Arek Bellagio wrote:
> Yes, I believe there are criteria that determines the difficultness of a
> language.

But why should some languages be harder *inherently* to learn?  All
children learn languages in about the same time, suggesting that there's
no inherent differences in difficulty, and that ease and difficulty
depend purely on your L1, and previous second languages.

> I think that
> Ergative is also a type of language (scholars use the 4 main groups.. I
> think), but Ergative is commonly for conlangs and fewer natlangs, right? Or
> am I wrong?

Well, about a quarter of the world's languages are classified as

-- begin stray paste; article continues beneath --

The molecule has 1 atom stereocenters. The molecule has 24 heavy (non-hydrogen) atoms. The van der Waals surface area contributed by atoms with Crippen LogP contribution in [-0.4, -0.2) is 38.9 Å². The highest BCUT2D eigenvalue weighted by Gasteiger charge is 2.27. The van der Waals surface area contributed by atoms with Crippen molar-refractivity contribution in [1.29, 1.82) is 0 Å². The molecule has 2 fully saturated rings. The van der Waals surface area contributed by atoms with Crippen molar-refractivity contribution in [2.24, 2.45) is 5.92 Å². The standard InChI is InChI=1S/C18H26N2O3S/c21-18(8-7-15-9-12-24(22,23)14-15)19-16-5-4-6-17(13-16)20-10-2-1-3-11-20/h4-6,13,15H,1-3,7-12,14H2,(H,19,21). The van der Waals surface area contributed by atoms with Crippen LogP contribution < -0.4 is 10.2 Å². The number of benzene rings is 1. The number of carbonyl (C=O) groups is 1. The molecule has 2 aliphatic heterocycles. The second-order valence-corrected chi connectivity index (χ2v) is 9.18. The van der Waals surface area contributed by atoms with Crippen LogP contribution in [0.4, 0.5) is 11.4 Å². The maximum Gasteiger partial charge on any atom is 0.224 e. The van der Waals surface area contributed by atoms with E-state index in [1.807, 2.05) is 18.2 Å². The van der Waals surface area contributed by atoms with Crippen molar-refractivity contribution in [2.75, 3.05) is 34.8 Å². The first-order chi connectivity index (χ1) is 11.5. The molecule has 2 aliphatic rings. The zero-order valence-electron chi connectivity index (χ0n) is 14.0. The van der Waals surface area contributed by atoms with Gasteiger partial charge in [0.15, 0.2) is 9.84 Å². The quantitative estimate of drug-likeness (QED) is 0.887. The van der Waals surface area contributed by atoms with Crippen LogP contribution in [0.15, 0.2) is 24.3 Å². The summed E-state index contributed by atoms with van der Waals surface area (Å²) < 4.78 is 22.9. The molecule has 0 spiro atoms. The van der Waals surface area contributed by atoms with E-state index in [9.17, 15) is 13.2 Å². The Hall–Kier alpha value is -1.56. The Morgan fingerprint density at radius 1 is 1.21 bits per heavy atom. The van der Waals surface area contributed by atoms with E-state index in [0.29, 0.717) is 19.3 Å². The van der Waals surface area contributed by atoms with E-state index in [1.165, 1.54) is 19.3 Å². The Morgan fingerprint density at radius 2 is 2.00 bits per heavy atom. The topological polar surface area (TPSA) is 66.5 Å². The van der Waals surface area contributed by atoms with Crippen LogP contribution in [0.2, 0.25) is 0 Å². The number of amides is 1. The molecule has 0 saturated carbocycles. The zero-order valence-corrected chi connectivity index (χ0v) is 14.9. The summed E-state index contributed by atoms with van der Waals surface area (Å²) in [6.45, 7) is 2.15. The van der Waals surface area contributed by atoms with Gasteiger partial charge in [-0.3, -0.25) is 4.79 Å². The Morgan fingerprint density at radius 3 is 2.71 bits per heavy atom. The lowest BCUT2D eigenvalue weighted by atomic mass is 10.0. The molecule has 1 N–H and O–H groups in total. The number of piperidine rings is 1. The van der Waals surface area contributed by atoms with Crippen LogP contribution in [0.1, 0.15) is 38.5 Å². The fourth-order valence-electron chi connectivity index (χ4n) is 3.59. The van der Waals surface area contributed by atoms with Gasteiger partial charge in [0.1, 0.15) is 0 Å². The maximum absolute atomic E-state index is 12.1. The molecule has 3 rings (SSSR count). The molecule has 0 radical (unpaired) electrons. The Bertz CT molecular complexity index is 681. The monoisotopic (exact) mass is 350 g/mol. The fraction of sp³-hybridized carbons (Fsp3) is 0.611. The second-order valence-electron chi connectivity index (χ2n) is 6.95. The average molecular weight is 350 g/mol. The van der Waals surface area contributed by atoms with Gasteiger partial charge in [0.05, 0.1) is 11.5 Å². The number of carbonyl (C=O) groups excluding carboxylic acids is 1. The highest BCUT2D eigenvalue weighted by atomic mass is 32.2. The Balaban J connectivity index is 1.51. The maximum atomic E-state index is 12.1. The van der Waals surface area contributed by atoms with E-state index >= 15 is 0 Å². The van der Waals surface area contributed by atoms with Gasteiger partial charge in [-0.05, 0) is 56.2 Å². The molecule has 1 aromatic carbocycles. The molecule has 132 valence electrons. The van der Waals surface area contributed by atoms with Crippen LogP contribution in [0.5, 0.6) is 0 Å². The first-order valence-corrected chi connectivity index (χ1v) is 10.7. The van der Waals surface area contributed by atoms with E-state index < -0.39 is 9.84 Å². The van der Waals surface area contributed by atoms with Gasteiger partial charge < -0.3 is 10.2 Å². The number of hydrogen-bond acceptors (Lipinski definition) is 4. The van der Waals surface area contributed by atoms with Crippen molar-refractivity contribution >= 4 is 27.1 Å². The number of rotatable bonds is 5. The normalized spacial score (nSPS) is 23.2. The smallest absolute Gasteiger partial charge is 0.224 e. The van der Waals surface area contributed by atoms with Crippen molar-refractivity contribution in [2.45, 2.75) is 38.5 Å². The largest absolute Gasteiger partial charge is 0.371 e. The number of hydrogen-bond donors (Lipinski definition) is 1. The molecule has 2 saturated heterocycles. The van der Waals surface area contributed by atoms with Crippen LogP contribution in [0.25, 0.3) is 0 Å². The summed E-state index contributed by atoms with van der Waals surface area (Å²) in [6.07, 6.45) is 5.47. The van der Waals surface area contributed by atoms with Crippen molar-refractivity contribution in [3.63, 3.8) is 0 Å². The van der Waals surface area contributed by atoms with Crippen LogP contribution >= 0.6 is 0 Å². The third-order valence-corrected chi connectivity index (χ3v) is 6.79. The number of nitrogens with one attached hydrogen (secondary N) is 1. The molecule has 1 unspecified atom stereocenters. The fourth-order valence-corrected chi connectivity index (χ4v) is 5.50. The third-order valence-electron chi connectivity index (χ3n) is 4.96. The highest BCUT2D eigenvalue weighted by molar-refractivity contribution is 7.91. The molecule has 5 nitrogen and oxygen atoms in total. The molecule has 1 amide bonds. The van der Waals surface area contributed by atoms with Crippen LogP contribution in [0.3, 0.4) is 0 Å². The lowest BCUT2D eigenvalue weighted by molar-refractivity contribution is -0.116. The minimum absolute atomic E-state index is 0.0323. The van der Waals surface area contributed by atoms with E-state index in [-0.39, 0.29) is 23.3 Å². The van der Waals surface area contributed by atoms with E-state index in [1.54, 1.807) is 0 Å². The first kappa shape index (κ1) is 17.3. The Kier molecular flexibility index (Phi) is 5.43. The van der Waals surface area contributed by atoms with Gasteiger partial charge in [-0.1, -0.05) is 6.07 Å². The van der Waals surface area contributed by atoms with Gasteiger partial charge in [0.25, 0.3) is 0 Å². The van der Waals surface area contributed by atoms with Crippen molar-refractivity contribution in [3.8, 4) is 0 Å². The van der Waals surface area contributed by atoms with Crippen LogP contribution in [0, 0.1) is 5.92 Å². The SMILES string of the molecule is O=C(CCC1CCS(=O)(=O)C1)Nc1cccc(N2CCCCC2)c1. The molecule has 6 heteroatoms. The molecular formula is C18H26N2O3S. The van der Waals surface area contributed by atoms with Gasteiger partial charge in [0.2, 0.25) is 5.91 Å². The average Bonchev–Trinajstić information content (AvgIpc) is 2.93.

ergative, so it's not all that rare.  Ergative isn't one of the basic
types, it's more a continuum with accusative on the opposite end.  The
four (or three) main types are: isolating, agglutinating, fusional (AKA
(in)flectional), and polyagglutinative; altho the last is sometimes
considered a subtype of agglutinating.

"It's bad manners to talk about ropes in the house of a man whose father
was hanged." - Irish proverb
ICQ: 18656696
AOL: NikTailor